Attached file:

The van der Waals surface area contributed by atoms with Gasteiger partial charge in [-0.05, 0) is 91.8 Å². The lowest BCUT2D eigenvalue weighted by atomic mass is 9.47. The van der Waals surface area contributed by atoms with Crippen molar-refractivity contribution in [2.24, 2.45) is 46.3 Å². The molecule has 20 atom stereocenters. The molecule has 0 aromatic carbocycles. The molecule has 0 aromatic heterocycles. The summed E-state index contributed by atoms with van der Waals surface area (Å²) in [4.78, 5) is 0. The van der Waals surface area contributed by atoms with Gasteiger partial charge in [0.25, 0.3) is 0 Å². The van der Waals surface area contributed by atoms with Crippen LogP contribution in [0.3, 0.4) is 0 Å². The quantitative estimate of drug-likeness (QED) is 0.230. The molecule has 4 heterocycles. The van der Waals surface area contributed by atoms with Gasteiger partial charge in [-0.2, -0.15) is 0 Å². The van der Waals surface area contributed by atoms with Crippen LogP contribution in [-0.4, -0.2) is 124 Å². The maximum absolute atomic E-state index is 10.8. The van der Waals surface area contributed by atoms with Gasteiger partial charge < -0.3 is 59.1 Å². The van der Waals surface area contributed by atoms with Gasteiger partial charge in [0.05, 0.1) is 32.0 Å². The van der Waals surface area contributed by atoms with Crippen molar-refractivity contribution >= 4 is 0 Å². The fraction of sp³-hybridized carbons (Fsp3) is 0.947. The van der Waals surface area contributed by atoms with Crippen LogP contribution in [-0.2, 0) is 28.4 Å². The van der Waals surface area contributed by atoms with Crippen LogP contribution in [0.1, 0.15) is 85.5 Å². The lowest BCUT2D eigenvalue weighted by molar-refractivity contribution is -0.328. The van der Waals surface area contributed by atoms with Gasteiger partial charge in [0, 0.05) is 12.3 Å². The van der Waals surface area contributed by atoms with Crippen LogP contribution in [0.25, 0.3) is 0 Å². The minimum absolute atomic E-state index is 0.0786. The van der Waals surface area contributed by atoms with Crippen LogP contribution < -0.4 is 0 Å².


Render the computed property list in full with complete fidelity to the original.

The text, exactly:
The van der Waals surface area contributed by atoms with Gasteiger partial charge in [-0.05, 0) is 91.8 Å². The lowest BCUT2D eigenvalue weighted by atomic mass is 9.47. The van der Waals surface area contributed by atoms with Crippen molar-refractivity contribution in [2.24, 2.45) is 46.3 Å². The molecule has 20 atom stereocenters. The molecule has 0 aromatic carbocycles. The molecule has 0 aromatic heterocycles. The summed E-state index contributed by atoms with van der Waals surface area (Å²) in [4.78, 5) is 0. The van der Waals surface area contributed by atoms with Gasteiger partial charge in [0.25, 0.3) is 0 Å². The van der Waals surface area contributed by atoms with Crippen LogP contribution in [0.3, 0.4) is 0 Å². The quantitative estimate of drug-likeness (QED) is 0.230. The molecule has 4 heterocycles. The van der Waals surface area contributed by atoms with Gasteiger partial charge in [-0.2, -0.15) is 0 Å². The van der Waals surface area contributed by atoms with Crippen LogP contribution in [-0.4, -0.2) is 124 Å². The maximum absolute atomic E-state index is 10.8. The van der Waals surface area contributed by atoms with Gasteiger partial charge < -0.3 is 59.1 Å². The van der Waals surface area contributed by atoms with Gasteiger partial charge in [0.05, 0.1) is 32.0 Å². The van der Waals surface area contributed by atoms with Crippen molar-refractivity contribution >= 4 is 0 Å². The fraction of sp³-hybridized carbons (Fsp3) is 0.947. The van der Waals surface area contributed by atoms with Crippen LogP contribution in [-0.2, 0) is 28.4 Å². The van der Waals surface area contributed by atoms with Crippen LogP contribution in [0.1, 0.15) is 85.5 Å². The lowest BCUT2D eigenvalue weighted by molar-refractivity contribution is -0.328. The van der Waals surface area contributed by atoms with Gasteiger partial charge in [0, 0.05) is 12.3 Å². The van der Waals surface area contributed by atoms with Crippen LogP contribution in [0.25, 0.3) is 0 Å². The minimum absolute atomic E-state index is 0.0786. The van der Waals surface area contributed by atoms with Crippen LogP contribution < -0.4 is 0 Å².